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Number of Chinese Devices in US Networks Growing Despite Bans

An analysis by Forescout shows 300,000 Chinese devices in the US, up 40% compared to the previous year, despite bans.

An analysis conducted recently by cybersecurity firm Forescout shows that the number of Chinese-manufactured devices present in US networks has been increasing over the past year, despite efforts to prevent the use of such products due to security concerns.

Over the past years, the United States government has taken action to reduce the potential risks posed by the use of products made in China, banning the sale of communications equipment and allocating significant amounts of money to help organizations replace Chinese gear in their networks. 

A recent executive order focusing on the cybersecurity of US ports highlighted the risks associated with the use of Chinese cranes, with other initiatives targeting energy-storage batteries, and cars made in China.  

Despite these efforts, Forescout’s analysis found that the number of China-made devices in US networks has increased by more than 40% in the past year, from 185,000 in February 2023 to nearly 300,000 in February 2024. The 300,000 devices came from 473 different manufacturers.

This represents close to 4% of the total number of 7.5 million US-located devices currently in Forescout’s repository of connected enterprise devices, which includes data on 19 million IT, IoT, OT and IoMT (medical) products from its customers’ networks. 

Roughly 88% of the Chinese-manufactured devices located in the United States are IT products, followed by IoT (9%), OT (2%) and IoMT (1%). A vast majority of devices are computers, followed at a distance by mobile devices, and surveillance products. The most widely encountered manufacturer is Lenovo, followed by Hikvision. 

Forescout warned that critical infrastructure sectors such as healthcare, manufacturing and government are the most impacted. In the case of the government, the most commonly found Chinese devices are surveillance cameras made by Honeywell Security China and VoIP phones from Yealink.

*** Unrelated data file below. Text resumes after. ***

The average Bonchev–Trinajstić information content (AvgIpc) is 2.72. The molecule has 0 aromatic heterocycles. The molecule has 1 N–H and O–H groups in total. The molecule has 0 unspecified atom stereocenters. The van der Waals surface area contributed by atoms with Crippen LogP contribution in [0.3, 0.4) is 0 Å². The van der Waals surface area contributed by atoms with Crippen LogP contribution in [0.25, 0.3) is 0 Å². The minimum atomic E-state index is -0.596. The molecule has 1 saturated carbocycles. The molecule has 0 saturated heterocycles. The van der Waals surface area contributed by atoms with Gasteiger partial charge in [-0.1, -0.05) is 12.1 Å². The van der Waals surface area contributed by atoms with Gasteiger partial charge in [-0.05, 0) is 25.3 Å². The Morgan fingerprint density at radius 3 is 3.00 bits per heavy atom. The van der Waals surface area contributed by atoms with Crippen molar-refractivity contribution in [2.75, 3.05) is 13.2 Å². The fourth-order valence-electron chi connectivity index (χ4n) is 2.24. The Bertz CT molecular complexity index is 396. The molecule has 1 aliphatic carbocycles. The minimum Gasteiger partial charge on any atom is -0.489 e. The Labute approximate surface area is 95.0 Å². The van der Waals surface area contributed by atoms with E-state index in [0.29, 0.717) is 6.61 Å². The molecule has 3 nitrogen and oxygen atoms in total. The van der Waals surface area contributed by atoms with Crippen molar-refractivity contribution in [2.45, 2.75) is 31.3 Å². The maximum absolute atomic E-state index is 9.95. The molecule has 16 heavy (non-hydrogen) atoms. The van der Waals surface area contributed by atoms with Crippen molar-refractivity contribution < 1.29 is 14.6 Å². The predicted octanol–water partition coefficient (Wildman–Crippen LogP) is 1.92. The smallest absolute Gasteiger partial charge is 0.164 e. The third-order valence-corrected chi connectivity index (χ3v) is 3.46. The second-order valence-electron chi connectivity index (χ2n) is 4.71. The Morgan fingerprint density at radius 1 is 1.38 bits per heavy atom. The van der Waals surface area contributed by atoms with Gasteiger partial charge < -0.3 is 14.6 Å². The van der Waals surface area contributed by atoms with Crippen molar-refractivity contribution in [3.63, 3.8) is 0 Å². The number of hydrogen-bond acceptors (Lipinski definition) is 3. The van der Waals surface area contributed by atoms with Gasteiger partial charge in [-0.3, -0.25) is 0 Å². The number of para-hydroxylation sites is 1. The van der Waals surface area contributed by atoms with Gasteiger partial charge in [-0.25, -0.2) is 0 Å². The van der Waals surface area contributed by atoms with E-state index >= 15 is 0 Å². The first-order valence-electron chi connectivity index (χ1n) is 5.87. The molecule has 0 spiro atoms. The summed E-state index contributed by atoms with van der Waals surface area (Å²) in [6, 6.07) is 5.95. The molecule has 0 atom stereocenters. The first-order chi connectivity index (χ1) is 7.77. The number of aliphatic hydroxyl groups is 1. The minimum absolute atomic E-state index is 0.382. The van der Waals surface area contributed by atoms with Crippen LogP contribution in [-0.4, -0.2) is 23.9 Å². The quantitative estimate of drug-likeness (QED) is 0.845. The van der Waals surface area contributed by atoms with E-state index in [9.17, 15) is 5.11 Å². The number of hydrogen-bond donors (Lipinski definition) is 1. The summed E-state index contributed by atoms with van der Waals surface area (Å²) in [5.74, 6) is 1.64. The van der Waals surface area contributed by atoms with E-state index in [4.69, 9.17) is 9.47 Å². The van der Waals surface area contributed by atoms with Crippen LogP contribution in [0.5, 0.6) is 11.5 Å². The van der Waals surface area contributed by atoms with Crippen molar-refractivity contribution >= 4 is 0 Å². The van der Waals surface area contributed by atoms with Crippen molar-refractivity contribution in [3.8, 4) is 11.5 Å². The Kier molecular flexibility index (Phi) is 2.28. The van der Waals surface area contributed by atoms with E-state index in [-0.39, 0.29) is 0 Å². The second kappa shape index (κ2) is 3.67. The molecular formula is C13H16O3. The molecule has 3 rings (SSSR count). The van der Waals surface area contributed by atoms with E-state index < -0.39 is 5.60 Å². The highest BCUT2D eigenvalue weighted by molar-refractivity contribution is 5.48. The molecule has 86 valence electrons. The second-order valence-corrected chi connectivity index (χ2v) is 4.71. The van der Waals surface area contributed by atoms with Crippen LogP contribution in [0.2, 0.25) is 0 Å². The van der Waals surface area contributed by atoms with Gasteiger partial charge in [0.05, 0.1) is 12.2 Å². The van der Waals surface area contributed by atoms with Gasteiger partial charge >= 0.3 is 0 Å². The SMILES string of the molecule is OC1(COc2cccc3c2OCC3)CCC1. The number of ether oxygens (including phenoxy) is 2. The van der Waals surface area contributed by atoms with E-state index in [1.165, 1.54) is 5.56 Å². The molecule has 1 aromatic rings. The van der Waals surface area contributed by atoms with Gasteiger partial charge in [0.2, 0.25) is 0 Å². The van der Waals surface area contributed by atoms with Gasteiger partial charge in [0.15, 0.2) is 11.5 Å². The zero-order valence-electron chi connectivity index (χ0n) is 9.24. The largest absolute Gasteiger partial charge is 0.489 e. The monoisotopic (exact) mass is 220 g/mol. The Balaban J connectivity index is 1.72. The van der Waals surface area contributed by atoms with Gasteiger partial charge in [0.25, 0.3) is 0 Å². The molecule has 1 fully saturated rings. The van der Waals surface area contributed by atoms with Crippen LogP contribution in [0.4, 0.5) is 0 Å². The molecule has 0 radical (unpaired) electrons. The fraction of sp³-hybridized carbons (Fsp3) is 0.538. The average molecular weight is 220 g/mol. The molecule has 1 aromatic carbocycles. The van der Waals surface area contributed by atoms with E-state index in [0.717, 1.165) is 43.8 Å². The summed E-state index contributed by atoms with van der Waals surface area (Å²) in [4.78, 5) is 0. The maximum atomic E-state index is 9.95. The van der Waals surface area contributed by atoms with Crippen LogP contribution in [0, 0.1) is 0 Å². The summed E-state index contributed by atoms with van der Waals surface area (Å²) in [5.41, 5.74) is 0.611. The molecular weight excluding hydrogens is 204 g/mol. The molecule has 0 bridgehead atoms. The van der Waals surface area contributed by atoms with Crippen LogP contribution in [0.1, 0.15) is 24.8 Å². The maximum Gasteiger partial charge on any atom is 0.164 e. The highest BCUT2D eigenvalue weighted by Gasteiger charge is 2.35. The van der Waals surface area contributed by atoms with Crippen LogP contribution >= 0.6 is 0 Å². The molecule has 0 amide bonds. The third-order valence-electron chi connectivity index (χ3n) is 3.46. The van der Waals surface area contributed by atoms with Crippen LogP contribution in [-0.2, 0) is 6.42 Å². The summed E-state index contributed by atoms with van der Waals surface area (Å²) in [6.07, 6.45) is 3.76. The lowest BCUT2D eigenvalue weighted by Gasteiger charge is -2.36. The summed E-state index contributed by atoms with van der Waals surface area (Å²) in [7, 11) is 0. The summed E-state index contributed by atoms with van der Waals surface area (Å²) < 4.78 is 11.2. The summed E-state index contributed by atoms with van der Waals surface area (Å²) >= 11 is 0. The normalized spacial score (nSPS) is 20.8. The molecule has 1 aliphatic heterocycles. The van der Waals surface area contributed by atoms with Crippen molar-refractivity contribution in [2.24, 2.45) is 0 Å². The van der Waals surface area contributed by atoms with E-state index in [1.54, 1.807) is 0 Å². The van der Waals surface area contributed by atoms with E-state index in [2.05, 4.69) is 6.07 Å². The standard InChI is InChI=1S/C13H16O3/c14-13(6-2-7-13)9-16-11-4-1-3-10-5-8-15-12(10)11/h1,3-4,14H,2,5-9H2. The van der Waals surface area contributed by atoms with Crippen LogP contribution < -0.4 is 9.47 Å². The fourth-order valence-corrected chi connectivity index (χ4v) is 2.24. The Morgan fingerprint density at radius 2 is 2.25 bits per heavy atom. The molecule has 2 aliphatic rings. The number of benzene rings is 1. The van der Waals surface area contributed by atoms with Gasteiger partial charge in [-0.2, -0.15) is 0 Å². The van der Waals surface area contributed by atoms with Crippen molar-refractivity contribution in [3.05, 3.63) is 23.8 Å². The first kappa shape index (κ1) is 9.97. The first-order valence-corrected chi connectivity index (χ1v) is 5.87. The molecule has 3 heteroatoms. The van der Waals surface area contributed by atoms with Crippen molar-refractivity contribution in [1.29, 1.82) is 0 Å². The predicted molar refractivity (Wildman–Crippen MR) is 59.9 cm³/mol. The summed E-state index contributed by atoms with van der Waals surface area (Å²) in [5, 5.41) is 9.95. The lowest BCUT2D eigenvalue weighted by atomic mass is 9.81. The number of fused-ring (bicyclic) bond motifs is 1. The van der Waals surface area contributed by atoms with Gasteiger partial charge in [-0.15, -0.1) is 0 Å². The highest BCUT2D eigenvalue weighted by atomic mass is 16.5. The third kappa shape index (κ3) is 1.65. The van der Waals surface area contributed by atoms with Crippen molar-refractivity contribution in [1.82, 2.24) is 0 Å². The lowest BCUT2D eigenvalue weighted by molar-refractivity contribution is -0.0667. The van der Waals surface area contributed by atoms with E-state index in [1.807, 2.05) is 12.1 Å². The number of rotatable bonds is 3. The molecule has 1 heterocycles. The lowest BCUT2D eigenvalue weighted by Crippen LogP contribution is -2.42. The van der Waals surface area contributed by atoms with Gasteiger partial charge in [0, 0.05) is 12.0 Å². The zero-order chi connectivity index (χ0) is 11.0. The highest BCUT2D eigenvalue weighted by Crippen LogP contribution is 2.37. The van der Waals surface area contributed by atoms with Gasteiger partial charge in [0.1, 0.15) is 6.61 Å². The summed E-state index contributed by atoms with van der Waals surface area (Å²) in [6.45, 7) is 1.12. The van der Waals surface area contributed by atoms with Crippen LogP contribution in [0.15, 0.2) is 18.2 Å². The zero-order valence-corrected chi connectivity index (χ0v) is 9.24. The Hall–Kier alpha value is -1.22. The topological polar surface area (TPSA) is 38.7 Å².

A Shodan search showed hundreds of thousands of devices from the most popular Chinese manufacturers are directly connected to the internet, which could expose them to remote attacks. 

As for other countries, Forescout saw an increase from 10,000 China-made devices to 20,000 in the UK over the past year. An increase of 37% was seen in Australia and an increase of 67% was observed in Singapore. A drop of 14% has been seen in Canada, and a drop of 25% was seen in Germany over the past year. 

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The main concern associated with the use of Chinese products is that the Chinese government could leverage them for espionage or to cause disruption, possibly through the use of intentionally planted backdoors.

“Organizations must pay attention to every asset on their network, be it IT, IoT, IoMT or OT, because they all can present cyber risks. Devices that carry additional risk due to where they were manufactured must be inspected even more closely,” Forescout cautioned.

Related: Canada Bans WeChat and Kaspersky on Government Phones

Related: Australian Defense Department to Remove Chinese-Made Cameras

Related: CISA Warns of Hikvision Camera Flaw as US Aims to Rid Chinese Gear From Networks

Written By

Eduard Kovacs (@EduardKovacs) is a managing editor at SecurityWeek. He worked as a high school IT teacher for two years before starting a career in journalism as Softpedia’s security news reporter. Eduard holds a bachelor’s degree in industrial informatics and a master’s degree in computer techniques applied in electrical engineering.

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